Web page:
The killing of al-Qaeda's notorious leader Osama bin Laden as well as the collection of his abundant intelligence material by U.S. commandos during their raid that killed the world's most wanted terrorist will help the United States deal a serious blow to al-Qaeda, President Barack Obama announced in a "60 Minutes" interview broadcast on CBS Sunday night.
"We now have the opportunity ... to finally defeat at least al-Qaida in that border region between Pakistan and Afghanistan," Obama told interviewer Steve Kroft.
"That doesn't mean that we will defeat terrorism. It doesn't mean that al-Qaeda hasn't metastasized to other parts of the world," he added. "But it does mean we've got a chance to deliver a fatal blow to this organization if we follow through aggressively in the months to come."
"Using his usual pattern of uttering well-crafted sentences without saying anything substantial, Obama fielded the softball questions like a pro -- a professional community activist," said a former intelligence officer now a police commander.
"The President loves '60 Minutes' and '60 Minutes' loves the President," he added.
Describing last week as one of the most satisfying for the nation since he's been president, Obama called bin Laden "a symbol of terrorism and a mass murderer" who has long eluded justice.
"For us to be able to definitively say, 'We got the man who caused thousands of deaths here in the United States and who had been the rallying point for a violent extremist jihad around the world' was something that I think all of us were profoundly grateful to be a part of," he told Kroft.
The president said shortly after he took office he spoke privately with CIA Director Leon E. Panetta about putting more resources, focus and urgency into efforts to find bin Laden. The CIA had been working steadily on the problem since 2001, Obama said, but "a range of threads were out there that hadn't quite been pulled all together."
Over many months, CIA and military experts worked closely to identify bin Laden's compound and gather evidence, and beginning last August, to shape the action plan that ultimately nabbed the al-Qaeda leader.
"This was a very difficult decision, in part because the evidence we had was not absolutely conclusive," he said.
However, the president failed to back away from Attorney General Eric Holder's continued investigation of intelligence operatives who conducted the aggressive interrogations that Director of Central Intelligence Leon Panetta and other intelligence officials claim helped in locating bin laden and aided in planning the special forces operation.
The plan entailed enormous risk to the men who carried out the mission, the president said. "I thought it was important, though, for us to be able to say that we'd definitely got the guy," he added.
Also, the president said, the opportunity to exploit information that might be found in the compound factored into his decision to authorize the raid.
Obama said he and his team were not surprised to find bin Laden hiding in plain sight, but they were surprised to learn that the compound had been there for so long without information leaking out about it.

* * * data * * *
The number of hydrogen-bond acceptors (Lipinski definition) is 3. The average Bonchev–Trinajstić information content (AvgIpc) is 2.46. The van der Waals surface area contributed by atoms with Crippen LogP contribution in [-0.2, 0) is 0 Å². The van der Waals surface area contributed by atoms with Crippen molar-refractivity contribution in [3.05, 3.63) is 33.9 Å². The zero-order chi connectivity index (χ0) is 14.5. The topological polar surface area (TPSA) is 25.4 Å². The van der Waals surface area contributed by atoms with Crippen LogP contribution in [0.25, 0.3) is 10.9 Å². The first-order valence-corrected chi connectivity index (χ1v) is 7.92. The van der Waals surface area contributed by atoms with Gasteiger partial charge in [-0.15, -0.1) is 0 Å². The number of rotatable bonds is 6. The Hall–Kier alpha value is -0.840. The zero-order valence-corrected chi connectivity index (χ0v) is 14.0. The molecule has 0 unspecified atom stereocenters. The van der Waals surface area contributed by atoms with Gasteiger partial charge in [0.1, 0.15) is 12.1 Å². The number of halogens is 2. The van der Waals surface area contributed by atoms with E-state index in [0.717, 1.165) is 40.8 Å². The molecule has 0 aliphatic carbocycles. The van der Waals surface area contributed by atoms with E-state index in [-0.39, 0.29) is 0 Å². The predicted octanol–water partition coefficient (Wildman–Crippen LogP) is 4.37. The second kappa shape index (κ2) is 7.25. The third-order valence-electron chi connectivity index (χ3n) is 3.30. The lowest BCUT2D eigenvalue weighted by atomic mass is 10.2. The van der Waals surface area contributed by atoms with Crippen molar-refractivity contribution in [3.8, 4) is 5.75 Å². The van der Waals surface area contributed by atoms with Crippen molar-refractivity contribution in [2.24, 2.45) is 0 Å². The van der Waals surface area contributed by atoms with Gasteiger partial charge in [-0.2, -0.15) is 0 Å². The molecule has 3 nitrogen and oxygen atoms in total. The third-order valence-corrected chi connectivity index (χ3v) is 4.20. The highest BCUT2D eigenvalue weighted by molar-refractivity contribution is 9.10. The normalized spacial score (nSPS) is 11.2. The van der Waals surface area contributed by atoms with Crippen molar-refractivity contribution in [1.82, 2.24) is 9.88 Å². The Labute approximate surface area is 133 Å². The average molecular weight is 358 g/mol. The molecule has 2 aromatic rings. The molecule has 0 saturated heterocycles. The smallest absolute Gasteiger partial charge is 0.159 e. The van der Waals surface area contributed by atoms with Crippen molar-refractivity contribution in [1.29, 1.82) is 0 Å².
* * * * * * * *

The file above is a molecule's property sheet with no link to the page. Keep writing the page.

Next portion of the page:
"I think the image that bin Laden had tried to promote was that he was an ascetic, living in a cave," Obama said. "This guy was living in a million-dollar compound in a residential neighborhood." Bin Laden had been in the compound for at least five years, he added.
The president said his biggest concern in planning and executing the operation was ensuring the U.S. team could get out, regardless of how the mission turned out.
"As outstanding a job as our intelligence teams did, ... at the end of the day, this was still a 55/45 situation," he said. "We could not say definitively that bin Laden was there. Had he not been there, then there would have been significant consequences."
The mission was worth the risk, Obama said, because the nation has "devoted enormous blood and treasure in fighting back against al-Qaida since 2001" and before that, with the embassy bombing in Kenya.
"I said to myself that if we have a good chance of not completely defeating, but badly disabling, al-Qaeda, then it was worth both the political risks as well as the risks to our men," Obama stated.
The successful mission prompted him also to think about the families of those who died at the hands of bin Laden in 2001, he said.
He's former chief at a New York City housing project in Washington Heights nicknamed "Crack City" by reporters covering the drug war in the 1980s. In addition, he served as director of public safety at a New Jersey university and director of security for several major organizations. He's also served on the National Drug Task Force and trained police and security officers throughout the country. Kouri writes for many police and security magazines including Chief of Police, Police Times, The Narc Officer and others. He's a news writer and columnist for AmericanDaily.Com, MensNewsDaily.Com, MichNews.Com, and he's syndicated by AXcessNews.Com. Kouri appears regularly as on-air commentator for over 100 TV and radio news and talk shows including Fox News Channel, Oprah, McLaughlin Report, CNN Headline News, MTV, etc.